Friday 28 October 2011

Safe at school? Abortion Education

The final blog of #SREisSAFE week looks at the false and stigmatising information about abortion given out in schools by anti-choice groups and those that seek to influence SRE policy.

False information about abortion is everywhere, including schools. The stigma surrounding this particular pregnancy choice means that misinformation, often spread by those groups who oppose women’s legal right to abortion, is able to flourish. We know that both Life and SPUC, the two main anti-abortion organisations in this country, have given non-evidence-based information about abortion on their websites, educational materials and directly to young people via school presentations. There are also groups like Lovewise (a member of the SRE Council) which provide school presentations with medically inaccurate information from a ‘pro-life’ perspective.

For example, websites run by Life claim that ‘Post Abortion Syndrome is now a recognised heath condition’ (false), that ‘there is some extremely strong evidence’ for a link between breast cancer and abortion (false) and that abortion leads to ‘increased suicide rates’(false).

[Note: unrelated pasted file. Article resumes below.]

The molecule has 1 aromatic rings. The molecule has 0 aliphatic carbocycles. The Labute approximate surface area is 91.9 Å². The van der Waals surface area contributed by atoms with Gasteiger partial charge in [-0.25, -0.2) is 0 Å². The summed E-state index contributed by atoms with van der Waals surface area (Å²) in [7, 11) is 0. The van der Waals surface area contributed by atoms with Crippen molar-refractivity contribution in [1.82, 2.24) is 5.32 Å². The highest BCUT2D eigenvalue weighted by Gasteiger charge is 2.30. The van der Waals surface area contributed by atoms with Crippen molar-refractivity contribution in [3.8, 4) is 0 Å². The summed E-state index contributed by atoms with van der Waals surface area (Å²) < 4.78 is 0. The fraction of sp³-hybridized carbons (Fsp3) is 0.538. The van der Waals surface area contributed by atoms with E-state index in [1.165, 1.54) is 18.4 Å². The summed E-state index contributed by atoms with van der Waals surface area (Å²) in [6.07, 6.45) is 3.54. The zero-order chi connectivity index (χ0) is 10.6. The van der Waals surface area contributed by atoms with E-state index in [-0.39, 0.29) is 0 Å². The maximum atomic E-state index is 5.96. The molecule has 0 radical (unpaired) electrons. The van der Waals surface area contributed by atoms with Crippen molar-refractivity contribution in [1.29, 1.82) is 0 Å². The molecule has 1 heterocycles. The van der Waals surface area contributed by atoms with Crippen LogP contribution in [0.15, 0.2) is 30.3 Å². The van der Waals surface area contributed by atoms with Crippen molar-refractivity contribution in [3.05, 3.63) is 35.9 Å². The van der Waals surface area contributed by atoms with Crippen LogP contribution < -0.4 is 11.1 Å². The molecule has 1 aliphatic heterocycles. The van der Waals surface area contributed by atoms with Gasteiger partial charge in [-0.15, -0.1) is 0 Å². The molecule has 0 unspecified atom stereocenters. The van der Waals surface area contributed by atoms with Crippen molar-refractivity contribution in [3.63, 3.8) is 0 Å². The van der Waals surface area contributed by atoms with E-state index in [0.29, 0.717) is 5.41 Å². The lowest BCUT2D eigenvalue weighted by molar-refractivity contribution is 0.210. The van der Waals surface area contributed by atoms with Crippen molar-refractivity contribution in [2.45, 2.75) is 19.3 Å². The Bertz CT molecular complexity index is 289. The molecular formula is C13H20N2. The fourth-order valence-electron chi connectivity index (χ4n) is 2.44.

A 2008 copy* of SPUC’s school presentation reveals an alarming amount of misinformation. We covered its misleading stance on contraception in this post, and links to breast cancer, Post-Abortion Trauma and infertility are also made.

We are frankly baffled that teachers would be happy to invite in groups which give misinformation about one of the most common medical procedures being performed in this country. It seems the topic of abortion is one where young people are expected to sort fact from fiction themselves, something which would never be expected in a history, maths or science lesson.

But the misinformation is only one side of the problem. These groups, in their opposition to abortion, may also stigmatise this pregnancy option over parenting or adoption. Of course, it’s perfectly valid for organisations to put forward their viewpoint that abortion is morally wrong. But this becomes unacceptable when presented as fact rather than opinion, by using false information to bolster the argument, or when a negative stance on abortion is intended to – or is likely to result in – distressing or stigmatising young people in the audience.

At the beginning of its school presentation SPUC claims: ‘Although SPUC are against abortion we do not judge or condemn anyone involved in them, neither doctors, nurses and especially not the girls and women who have them.’ However, the content of the following slides (including graphic images of aborted fetuses), and indeed its website materials, give a very different picture:

SPUC:  ‘The abortion pictures are not very pleasant to look at and I will warn you before I show them. My intention is not to shock you but rather to inform you sensitively of the truth and reality of what abortion entails’
SPUC: ‘As you can see this little boy is not just a clump of cells. He is a living growing unborn baby who deserves a right to live‘(photograph of fetus in utero – no indication of scale/size)